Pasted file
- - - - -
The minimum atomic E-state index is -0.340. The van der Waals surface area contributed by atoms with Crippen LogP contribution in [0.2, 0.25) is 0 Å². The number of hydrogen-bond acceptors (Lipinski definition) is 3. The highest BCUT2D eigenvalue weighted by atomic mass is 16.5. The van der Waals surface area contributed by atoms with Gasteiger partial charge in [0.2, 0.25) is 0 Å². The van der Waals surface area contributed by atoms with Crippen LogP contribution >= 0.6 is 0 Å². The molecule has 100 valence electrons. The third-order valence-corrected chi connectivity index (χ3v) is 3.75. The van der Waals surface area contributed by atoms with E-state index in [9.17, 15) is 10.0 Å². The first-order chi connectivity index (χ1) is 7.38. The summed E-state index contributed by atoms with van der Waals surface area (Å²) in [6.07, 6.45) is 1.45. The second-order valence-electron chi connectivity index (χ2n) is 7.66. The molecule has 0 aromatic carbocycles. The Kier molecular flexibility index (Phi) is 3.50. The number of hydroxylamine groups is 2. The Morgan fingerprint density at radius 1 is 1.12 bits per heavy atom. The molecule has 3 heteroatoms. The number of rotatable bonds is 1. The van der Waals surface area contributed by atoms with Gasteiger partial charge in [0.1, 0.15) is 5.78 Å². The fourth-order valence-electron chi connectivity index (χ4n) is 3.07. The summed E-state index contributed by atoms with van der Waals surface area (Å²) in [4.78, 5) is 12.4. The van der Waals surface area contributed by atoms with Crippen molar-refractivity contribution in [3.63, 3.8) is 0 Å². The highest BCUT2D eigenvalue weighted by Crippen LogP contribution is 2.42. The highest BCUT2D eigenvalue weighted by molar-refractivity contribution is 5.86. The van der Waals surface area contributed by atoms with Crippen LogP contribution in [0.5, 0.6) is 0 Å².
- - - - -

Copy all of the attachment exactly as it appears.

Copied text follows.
The minimum atomic E-state index is -0.340. The van der Waals surface area contributed by atoms with Crippen LogP contribution in [0.2, 0.25) is 0 Å². The number of hydrogen-bond acceptors (Lipinski definition) is 3. The highest BCUT2D eigenvalue weighted by atomic mass is 16.5. The van der Waals surface area contributed by atoms with Gasteiger partial charge in [0.2, 0.25) is 0 Å². The van der Waals surface area contributed by atoms with Crippen LogP contribution >= 0.6 is 0 Å². The molecule has 100 valence electrons. The third-order valence-corrected chi connectivity index (χ3v) is 3.75. The van der Waals surface area contributed by atoms with E-state index in [9.17, 15) is 10.0 Å². The first-order chi connectivity index (χ1) is 7.38. The summed E-state index contributed by atoms with van der Waals surface area (Å²) in [6.07, 6.45) is 1.45. The second-order valence-electron chi connectivity index (χ2n) is 7.66. The molecule has 0 aromatic carbocycles. The Kier molecular flexibility index (Phi) is 3.50. The number of hydroxylamine groups is 2. The Morgan fingerprint density at radius 1 is 1.12 bits per heavy atom. The molecule has 3 heteroatoms. The number of rotatable bonds is 1. The van der Waals surface area contributed by atoms with Gasteiger partial charge in [0.1, 0.15) is 5.78 Å². The fourth-order valence-electron chi connectivity index (χ4n) is 3.07. The summed E-state index contributed by atoms with van der Waals surface area (Å²) in [4.78, 5) is 12.4. The van der Waals surface area contributed by atoms with Crippen molar-refractivity contribution in [3.63, 3.8) is 0 Å². The highest BCUT2D eigenvalue weighted by Crippen LogP contribution is 2.42. The highest BCUT2D eigenvalue weighted by molar-refractivity contribution is 5.86. The van der Waals surface area contributed by atoms with Crippen LogP contribution in [0.5, 0.6) is 0 Å².